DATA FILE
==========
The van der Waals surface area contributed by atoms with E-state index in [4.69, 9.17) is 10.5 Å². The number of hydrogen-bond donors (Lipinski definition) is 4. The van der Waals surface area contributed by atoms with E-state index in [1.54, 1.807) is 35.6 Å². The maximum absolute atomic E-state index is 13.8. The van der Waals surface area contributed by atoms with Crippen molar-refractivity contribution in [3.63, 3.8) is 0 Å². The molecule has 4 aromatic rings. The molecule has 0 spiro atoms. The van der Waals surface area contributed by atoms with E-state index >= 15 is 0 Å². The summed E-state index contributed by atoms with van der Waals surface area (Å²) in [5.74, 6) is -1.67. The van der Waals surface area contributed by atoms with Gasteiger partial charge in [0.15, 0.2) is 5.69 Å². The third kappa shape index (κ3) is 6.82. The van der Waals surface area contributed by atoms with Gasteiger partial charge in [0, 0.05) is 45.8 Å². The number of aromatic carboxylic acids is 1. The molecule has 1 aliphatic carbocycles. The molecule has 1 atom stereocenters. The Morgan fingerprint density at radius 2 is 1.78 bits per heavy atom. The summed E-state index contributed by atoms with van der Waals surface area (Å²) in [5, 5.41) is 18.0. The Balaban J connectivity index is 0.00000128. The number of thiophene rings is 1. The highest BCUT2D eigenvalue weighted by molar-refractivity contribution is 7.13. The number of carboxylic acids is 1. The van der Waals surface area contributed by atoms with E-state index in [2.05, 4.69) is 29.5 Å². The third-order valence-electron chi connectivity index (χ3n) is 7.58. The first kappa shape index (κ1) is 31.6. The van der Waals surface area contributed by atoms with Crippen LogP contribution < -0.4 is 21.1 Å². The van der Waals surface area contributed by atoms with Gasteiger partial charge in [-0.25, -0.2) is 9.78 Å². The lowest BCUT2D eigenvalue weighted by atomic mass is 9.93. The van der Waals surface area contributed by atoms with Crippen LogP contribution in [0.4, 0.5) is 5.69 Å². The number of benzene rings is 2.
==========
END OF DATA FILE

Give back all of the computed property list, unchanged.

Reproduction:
The van der Waals surface area contributed by atoms with E-state index in [4.69, 9.17) is 10.5 Å². The number of hydrogen-bond donors (Lipinski definition) is 4. The van der Waals surface area contributed by atoms with E-state index in [1.54, 1.807) is 35.6 Å². The maximum absolute atomic E-state index is 13.8. The van der Waals surface area contributed by atoms with Crippen molar-refractivity contribution in [3.63, 3.8) is 0 Å². The molecule has 4 aromatic rings. The molecule has 0 spiro atoms. The van der Waals surface area contributed by atoms with E-state index >= 15 is 0 Å². The summed E-state index contributed by atoms with van der Waals surface area (Å²) in [5.74, 6) is -1.67. The van der Waals surface area contributed by atoms with Gasteiger partial charge in [0.15, 0.2) is 5.69 Å². The third kappa shape index (κ3) is 6.82. The van der Waals surface area contributed by atoms with Gasteiger partial charge in [0, 0.05) is 45.8 Å². The number of aromatic carboxylic acids is 1. The molecule has 1 aliphatic carbocycles. The molecule has 1 atom stereocenters. The Morgan fingerprint density at radius 2 is 1.78 bits per heavy atom. The summed E-state index contributed by atoms with van der Waals surface area (Å²) in [5, 5.41) is 18.0. The Balaban J connectivity index is 0.00000128. The number of thiophene rings is 1. The highest BCUT2D eigenvalue weighted by molar-refractivity contribution is 7.13. The number of carboxylic acids is 1. The van der Waals surface area contributed by atoms with E-state index in [2.05, 4.69) is 29.5 Å². The third-order valence-electron chi connectivity index (χ3n) is 7.58. The first kappa shape index (κ1) is 31.6. The van der Waals surface area contributed by atoms with Crippen LogP contribution < -0.4 is 21.1 Å². The van der Waals surface area contributed by atoms with Gasteiger partial charge in [-0.25, -0.2) is 9.78 Å². The lowest BCUT2D eigenvalue weighted by atomic mass is 9.93. The van der Waals surface area contributed by atoms with Crippen LogP contribution in [0.4, 0.5) is 5.69 Å². The number of benzene rings is 2.